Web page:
While she was grooming him one day, I was standing at his head and talking to her. When I turned my head away, I got this big tongue kiss up the side of my neck. What a special guy he was!

You are lucky to be able to have these wonderful animals around.
post #4 of 6
Thread Starter 
I am fuzzy about when it happened, but my Mustang got really ill. After a vet visit, where Race got a shot in his neck, I thought he would be okay. I do remember that it was Valentine's Day. I went out in the evening to check on him, and I found my horse down on his knees with his neck extended and swollen to about the size of a football! I flew into the house, to call the vet (who had left town) and there was no one available to pick up his farm calls either! I panicked and called every vet in the area, but with horses, there is a rule, and a vet will not come out on an emergency unless they have seen the horse before. =( I didn't know what to do, I had Mike move the microwave oven into the shop, got a series of damp towels, heated the towels up, and spent the night in a lounge chair with my knees elevated. Racer was lying on the ground in front of me, his head extended between my knees, my hubby was responsible for applying and taking off the heated towels. Racer survived the night, and when I did get ahold of my vet, I was hissed! I told him what happened, he made it out here in record time, took one look at Racer, said "shot reaction" and that I had done good! Furious with him, I demanded he refer me to OSU vet school, which he did but he complained first. I took Racer in the next day, and he was diagnosed with all kinds of problems.He was hospitilized for 2 weeks. He had equine strep, beta strep, pasturella, gutteral pounch infection and double pneumonia! It was the scariest time of my life, but it was during that time, that he and I bonded unlike anything I have ever experienced. There is nothing this horse will not do for me or with me, and I would return the same courtesy to him. I have spent nights out in the pasture since then, with two horses grazing nearby when the night is to hot to sleep in the house, and the stars were the only lights provided. It is a part of my life now, being with these two animals that has changed me in so many ways. I count myself lucky that they trust me so, and I thank God daily for their presence in my life...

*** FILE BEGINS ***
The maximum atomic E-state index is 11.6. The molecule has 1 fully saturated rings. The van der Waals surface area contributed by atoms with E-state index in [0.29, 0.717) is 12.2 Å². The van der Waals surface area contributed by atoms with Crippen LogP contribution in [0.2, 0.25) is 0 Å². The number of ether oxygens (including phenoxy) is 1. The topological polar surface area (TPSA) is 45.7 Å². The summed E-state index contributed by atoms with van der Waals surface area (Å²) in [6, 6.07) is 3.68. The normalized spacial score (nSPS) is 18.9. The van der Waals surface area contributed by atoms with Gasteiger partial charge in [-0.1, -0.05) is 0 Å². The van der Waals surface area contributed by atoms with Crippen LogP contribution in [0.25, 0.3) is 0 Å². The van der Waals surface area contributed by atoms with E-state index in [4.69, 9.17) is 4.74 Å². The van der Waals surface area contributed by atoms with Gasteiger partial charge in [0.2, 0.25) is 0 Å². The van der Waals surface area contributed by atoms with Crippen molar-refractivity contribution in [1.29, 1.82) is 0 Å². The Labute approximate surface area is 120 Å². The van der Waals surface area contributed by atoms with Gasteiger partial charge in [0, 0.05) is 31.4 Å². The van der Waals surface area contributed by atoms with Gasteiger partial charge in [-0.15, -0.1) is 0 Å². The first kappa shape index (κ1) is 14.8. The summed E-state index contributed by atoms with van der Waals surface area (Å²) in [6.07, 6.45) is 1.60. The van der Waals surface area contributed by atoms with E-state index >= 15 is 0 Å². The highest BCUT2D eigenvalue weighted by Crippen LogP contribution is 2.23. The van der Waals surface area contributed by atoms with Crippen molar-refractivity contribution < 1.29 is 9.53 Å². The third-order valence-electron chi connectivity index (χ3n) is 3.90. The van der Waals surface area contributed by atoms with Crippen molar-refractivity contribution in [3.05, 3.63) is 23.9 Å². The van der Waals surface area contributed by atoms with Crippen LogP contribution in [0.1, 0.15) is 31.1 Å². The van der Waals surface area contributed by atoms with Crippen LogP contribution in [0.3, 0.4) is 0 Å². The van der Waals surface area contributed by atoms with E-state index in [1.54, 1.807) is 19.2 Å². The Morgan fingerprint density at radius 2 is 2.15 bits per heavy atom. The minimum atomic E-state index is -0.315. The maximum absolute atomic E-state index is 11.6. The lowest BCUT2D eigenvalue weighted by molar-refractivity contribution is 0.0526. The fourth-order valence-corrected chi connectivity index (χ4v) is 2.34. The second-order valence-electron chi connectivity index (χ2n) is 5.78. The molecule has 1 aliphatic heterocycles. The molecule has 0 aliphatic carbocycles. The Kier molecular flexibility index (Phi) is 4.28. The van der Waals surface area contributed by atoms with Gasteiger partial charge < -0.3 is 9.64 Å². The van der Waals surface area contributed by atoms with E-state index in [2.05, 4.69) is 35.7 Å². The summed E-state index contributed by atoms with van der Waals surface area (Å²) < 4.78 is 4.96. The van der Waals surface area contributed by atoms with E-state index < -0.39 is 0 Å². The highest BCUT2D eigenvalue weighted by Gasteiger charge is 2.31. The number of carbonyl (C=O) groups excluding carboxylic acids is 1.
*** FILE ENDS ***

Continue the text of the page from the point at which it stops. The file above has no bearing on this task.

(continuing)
post #5 of 6
Hissy, it sure sounds like you have a little piece of heaven on earth.
post #6 of 6
Oh Hissy....Thank you so much for sharing all of this with us!!! I too love horses!